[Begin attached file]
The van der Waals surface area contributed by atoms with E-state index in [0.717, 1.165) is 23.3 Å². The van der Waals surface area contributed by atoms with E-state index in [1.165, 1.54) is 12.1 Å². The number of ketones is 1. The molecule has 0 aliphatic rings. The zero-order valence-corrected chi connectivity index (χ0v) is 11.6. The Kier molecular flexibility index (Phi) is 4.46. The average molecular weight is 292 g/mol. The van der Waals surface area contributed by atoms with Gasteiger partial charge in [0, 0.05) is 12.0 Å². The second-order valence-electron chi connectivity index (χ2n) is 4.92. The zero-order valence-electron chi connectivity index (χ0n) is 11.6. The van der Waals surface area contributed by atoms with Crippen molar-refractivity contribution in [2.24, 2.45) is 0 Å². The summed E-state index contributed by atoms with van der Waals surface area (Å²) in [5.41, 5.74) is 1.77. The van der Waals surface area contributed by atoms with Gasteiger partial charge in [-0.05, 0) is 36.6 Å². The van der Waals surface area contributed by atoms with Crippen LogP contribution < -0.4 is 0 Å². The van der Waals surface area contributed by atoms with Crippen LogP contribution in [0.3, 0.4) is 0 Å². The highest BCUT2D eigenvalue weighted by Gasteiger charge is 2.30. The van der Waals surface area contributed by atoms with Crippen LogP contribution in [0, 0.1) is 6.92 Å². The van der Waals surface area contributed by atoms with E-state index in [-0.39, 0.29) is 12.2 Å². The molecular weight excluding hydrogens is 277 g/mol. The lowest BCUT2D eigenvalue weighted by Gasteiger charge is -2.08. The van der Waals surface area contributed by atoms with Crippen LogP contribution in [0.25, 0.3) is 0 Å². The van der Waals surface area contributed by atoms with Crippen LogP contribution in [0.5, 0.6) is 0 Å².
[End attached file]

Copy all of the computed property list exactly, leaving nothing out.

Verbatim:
The van der Waals surface area contributed by atoms with E-state index in [0.717, 1.165) is 23.3 Å². The van der Waals surface area contributed by atoms with E-state index in [1.165, 1.54) is 12.1 Å². The number of ketones is 1. The molecule has 0 aliphatic rings. The zero-order valence-corrected chi connectivity index (χ0v) is 11.6. The Kier molecular flexibility index (Phi) is 4.46. The average molecular weight is 292 g/mol. The van der Waals surface area contributed by atoms with Gasteiger partial charge in [0, 0.05) is 12.0 Å². The second-order valence-electron chi connectivity index (χ2n) is 4.92. The zero-order valence-electron chi connectivity index (χ0n) is 11.6. The van der Waals surface area contributed by atoms with Crippen molar-refractivity contribution in [2.24, 2.45) is 0 Å². The summed E-state index contributed by atoms with van der Waals surface area (Å²) in [5.41, 5.74) is 1.77. The van der Waals surface area contributed by atoms with Gasteiger partial charge in [-0.05, 0) is 36.6 Å². The van der Waals surface area contributed by atoms with Crippen LogP contribution < -0.4 is 0 Å². The van der Waals surface area contributed by atoms with Crippen LogP contribution in [0.3, 0.4) is 0 Å². The highest BCUT2D eigenvalue weighted by Gasteiger charge is 2.30. The van der Waals surface area contributed by atoms with Crippen LogP contribution in [0, 0.1) is 6.92 Å². The van der Waals surface area contributed by atoms with E-state index in [-0.39, 0.29) is 12.2 Å². The molecular weight excluding hydrogens is 277 g/mol. The lowest BCUT2D eigenvalue weighted by Gasteiger charge is -2.08. The van der Waals surface area contributed by atoms with Crippen LogP contribution in [0.25, 0.3) is 0 Å². The van der Waals surface area contributed by atoms with Crippen LogP contribution in [0.5, 0.6) is 0 Å².